Losing a federal appeal raises various options, some more appealing than others. These include filing a petition for panel rehearing, a petition for rehearing en banc, or a petition for writ of certiorari. Before deciding which petition makes sense, consider the following:
According to the Federal Rules of Appellate Procedure (FRAP), a petition for panel rehearing is used to call to the court’s attention any material errors of law or fact resulting in a denial of justice. FRAP 40(a)(2). These include: irregularities in the trial; serious evidentiary flaws; the discovery of important new evidence which was previously unavailable; accident; unpredictable surprise; or unavoidable mistake. But, mere technical errors are not proper grounds for a panel rehearing.
Though rare, a panel rehearing may also be appropriate to assess the impact of an intervening Supreme Court opinion that came down after the panel decision, that raises important questions of law. See Lowry v. Bankers Life and Cas. Retirement Plan (5th Cir. 1989) 871 F.2d 522, 525-26.
The most common practice is to file both a petition for panel rehearing along with a petition for rehearing en banc. Indeed, FRAP 35(b)(3) states that “if a party files both a petition for panel rehearing and a petition for rehearing en banc, they are considered a single document even if they are filed separately, unless separate filing is required by local rule.”
A rehearing en banc is a rehearing heard by the chief judge of the circuit and ten additional judges drawn by lot from the active judges of the court. CTA9 Rule 35-3. Petitions for rehearing en banc are “not favored and ordinarily will not be ordered.” FRAP 35(a). To overcome this obstacle, one must demonstrate that “en banc consideration is necessary to secure or maintain uniformity of the court’s decisions,” or show that “the proceeding involves a question of exceptional importance.” FRAP 35(a)(1) & (2).
A rehearing en banc on the ground of maintaining uniformity of the court’s decisions requires a showing of an “intra-circuit conflict,” which occurs when two panels from the same circuit court reach conflicting conclusions after considering the same issue, similar material facts, and the same controlling law. Only when conflicting decisions cannot be reconciled will a rehearing en banc be granted. This is a high burden to overcome because a single key factual distinction between the cases can easily lead to the conclusion that the decisions do not actually conflict.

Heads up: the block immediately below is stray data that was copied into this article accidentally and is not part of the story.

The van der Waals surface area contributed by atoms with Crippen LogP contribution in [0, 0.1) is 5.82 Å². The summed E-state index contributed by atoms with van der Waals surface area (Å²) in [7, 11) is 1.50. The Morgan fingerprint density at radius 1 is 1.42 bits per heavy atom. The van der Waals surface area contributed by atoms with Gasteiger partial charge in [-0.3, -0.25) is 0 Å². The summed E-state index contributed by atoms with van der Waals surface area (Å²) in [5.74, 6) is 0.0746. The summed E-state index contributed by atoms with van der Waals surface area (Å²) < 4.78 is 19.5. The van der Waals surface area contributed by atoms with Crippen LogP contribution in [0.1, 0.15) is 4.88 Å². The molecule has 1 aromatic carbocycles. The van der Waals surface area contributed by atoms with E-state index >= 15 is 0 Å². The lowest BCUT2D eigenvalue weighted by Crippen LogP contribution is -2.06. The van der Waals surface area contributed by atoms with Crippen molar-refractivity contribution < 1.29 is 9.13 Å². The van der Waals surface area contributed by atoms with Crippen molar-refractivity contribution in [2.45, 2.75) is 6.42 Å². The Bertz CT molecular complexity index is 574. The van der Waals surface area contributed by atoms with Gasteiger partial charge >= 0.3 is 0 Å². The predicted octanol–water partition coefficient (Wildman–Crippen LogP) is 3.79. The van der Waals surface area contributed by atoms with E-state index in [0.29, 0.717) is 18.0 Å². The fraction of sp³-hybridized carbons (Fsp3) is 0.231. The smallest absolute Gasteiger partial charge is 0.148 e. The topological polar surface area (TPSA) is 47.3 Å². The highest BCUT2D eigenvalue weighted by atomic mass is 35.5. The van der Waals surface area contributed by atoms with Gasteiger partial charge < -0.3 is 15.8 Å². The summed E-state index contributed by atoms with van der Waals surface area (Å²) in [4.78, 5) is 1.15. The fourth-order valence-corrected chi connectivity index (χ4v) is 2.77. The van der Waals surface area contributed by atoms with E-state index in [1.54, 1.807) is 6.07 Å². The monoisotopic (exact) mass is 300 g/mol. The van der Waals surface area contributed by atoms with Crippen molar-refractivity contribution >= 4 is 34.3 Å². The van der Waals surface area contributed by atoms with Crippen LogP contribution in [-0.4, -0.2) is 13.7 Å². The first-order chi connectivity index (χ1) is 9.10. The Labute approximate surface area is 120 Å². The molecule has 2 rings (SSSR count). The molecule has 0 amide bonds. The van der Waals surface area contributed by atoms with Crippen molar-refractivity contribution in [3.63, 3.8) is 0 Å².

Ninth Circuit Rule 35-1 additionally includes “inter-circuit conflicts” (or splits) as a ground for granting a petition for rehearing en banc. An inter-circuit split occurs when “the opinion of a panel directly conflicts with an existing opinion by another court of appeals and substantially affects a rule of national application in which there is an overriding need for national uniformity.” CTA9 35-1.
On the other hand, a rehearing en banc on the ground of “exceptional importance” is limited to “only those cases that raise issues of important systemic consequences for the development of the law and the administration of justice.” Watson v. Geren (2nd Cir. 2009) 587 F.3d 156, 160. The bar is so high that, as Senior Judge Jon O. Man of the Second Circuit put it, there is no case truly appropriate for a rehearing en banc on this ground because “it is either so unimportant as to fail to meet the criteria of Rule 35(b) or so important that the Supreme Court will surely grant certiorari!” Accordingly, some have suggested that this ground is illusory when not paired with an intra-circuit conflict or an inter-circuit split.
Both a petition for panel rehearing and a petition for rehearing en banc have demanding grounds that aren’t easily met. What’s important is knowing you have options at the Court of Appeals that you can exercise before perfecting an appeal in the Supreme Court.
David is an Associate with Hanson Bridgett’s Appellate Practice Group where he focuses on writs, appeals, and law and motion. In addition to appellate litigation, David has experience litigating a variety of business disputes and has a robust practice representing government agencies throughout California. David also maintains an active pro bono practice, serving on Hanson Bridgett’s Pro Bono Committee.